|I have an area on the east side of my house where the soil, especially along the fence, is always wet and does not drain well. The excess moisture appears to be coming from my neighbor's drip lines, I think the water drains to my side and settles. The area is outside a side window in my living room, is about 8 feet wide and would look wonderful with large flowering bushes or small trees but I am having difficulty keeping plants alive. Last year I planted 3 beautiful Ray Hartman Wild Lilac bushes and they all died. Do you have any suggestions on what I could plant? The summers here are very hot so the plants would have to be able to thrive on wet damp soil even when the air temperature is in the 90's and 100's??
|There are some shrubs which tolerate wet soils. Or, you might consider constructing a raised bed. Something that's 18-24" tall should keep the roots of your shrubs high and dry, regardless of the amount of water leaching along the fenceline. Here are some suggestions for shrubs that will tolerate wet soils:
Red chokeberry (Aronia arbutifolia) is an upright, suckering, multi-stemmed shrub that grows 6 to 8 feet tall. Red chokeberry is noted for its red fruit in late summer and fall. Leaves turn a reddish purple in fall. The variety 'Brilliantissima' produces excellent fall foliage color (scarlet) and a large crop of glossy red fruit.
Buttonbush (Cephalanthus occidentalis) is typically found along stream banks, lake shores, and other wet areas. The shrub has glossy green foliage and produces creamy- white flowers in globular heads in August. Its mature height is about 6 feet, though it can grow up to 12 to 15 feet in southern areas of the United States.
Although not widely planted, summersweet clethra (Clethra alnifolia) is an excellent shrub for the home landscape. It is native to wet areas and will grow in full sun or heavy shade. Summersweet clethra produces small, white, fragrant flowers on spike-like structures. The flowers appear in mid-summer and remain attractive for 3 to 4 weeks. Bees and butterflies find the flowers irresistible. The foliage of summersweet clethra is a lustrous, dark green. In the fall, the leaves turn to a pale yellow or golden brown. Plant size is variable and determined by soil and moisture conditions. Summersweet clethra can grow to 3 to 8 feet tall and 4 to 6 feet wide. The cultivar 'Rosea' produces pink flowers which fade to pinkish white. 'Pink Spires' produces rose- pink flower buds which open to soft pink.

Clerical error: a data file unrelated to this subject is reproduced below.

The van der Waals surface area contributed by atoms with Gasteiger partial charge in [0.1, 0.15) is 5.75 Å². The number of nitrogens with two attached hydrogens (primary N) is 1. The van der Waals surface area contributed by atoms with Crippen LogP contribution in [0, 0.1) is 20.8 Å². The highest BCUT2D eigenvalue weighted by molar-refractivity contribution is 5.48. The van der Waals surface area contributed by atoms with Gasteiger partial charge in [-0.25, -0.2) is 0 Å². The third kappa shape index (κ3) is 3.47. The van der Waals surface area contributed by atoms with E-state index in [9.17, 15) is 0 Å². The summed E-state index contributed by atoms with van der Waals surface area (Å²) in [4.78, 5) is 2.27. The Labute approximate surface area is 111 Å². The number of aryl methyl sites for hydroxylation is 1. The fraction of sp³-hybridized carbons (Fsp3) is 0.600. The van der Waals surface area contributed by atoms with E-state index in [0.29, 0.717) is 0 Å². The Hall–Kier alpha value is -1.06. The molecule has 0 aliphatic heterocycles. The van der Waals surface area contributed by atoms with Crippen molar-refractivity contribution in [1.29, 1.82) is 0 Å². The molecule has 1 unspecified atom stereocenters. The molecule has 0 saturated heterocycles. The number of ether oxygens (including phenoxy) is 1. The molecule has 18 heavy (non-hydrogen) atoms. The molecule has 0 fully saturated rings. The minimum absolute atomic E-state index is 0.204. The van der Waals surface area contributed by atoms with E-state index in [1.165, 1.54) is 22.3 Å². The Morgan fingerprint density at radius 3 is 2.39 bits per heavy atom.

Silky dogwood (Cornus amomum) is a shrub commonly found along streambanks, wet prairies, and at the edges of bottomland woods. Silky dogwood produces flat- topped clusters of yellowish white flowers. Fruit is bluish with white blotches. Silky dogwood is a rounded shrub which grows approximately 6 to 10 feet tall with a similar spread.
Another dogwood suggestion is the redosier dogwood (Cornus sericea). It grows about 6 to 8 feet tall. The redosier dogwood is noted for its red-colored twigs in winter. Several varieties are available. 'Cardinal' is an introduction from the University of Minnesota Landscape Arboretum. Its twigs are bright red in winter. 'Isanti' and 'Kelseyi' are compact, red-stemmed shrubs. 'Flaviramea' has yellow stems.
Winterberry (Ilex verticillata) is a deciduous holly. The deep green leaves drop off in the fall revealing bright red fruit. The shrub attains a height of 6 to 10 feet. Hollies are dioecious. Male and female flowers are produced on separate plants. The cultivars 'Sparkleberry,' 'Winter Red,' and 'Christmas Cheer' produce abundant bright red berries. A male cultivar, such as 'Southern Gentleman' or 'Jim Dandy,' is required for pollination. Winterberries do require acid soils.
Purpleosier willow (Salix purpurea) is an 8 to 10 foot shrub. 'Nana' is a compact form which grows about 4 feet tall. 'Streamco' is a Soil Conservation Service, USDA introduction which was developed to prevent soil erosion along stream banks. The purpleosier willow is one of many willows that grow well in wet soils.
American elder (Sambucus canadensis) is a native suckering shrub that produces large clusters of purple-black fruit in late summer. The ripened fruit are good for jellies, preserves, and wines. The fruit are also attractive to birds. Its mature height is 6 to 10 feet. 'Aurea' and 'Laciniata' are two cultivars which have greater landscape potential than the species. 'Aurea' has golden-yellow foliage and red fruit, while 'Laciniata' has cutleaf foliage.
Virginia sweetspire (Itea virginica) and common sweetshrub (Calycanthus floridus) are two additional shrubs that do well in moist to wet soils.
Hope these suggestions are helpful.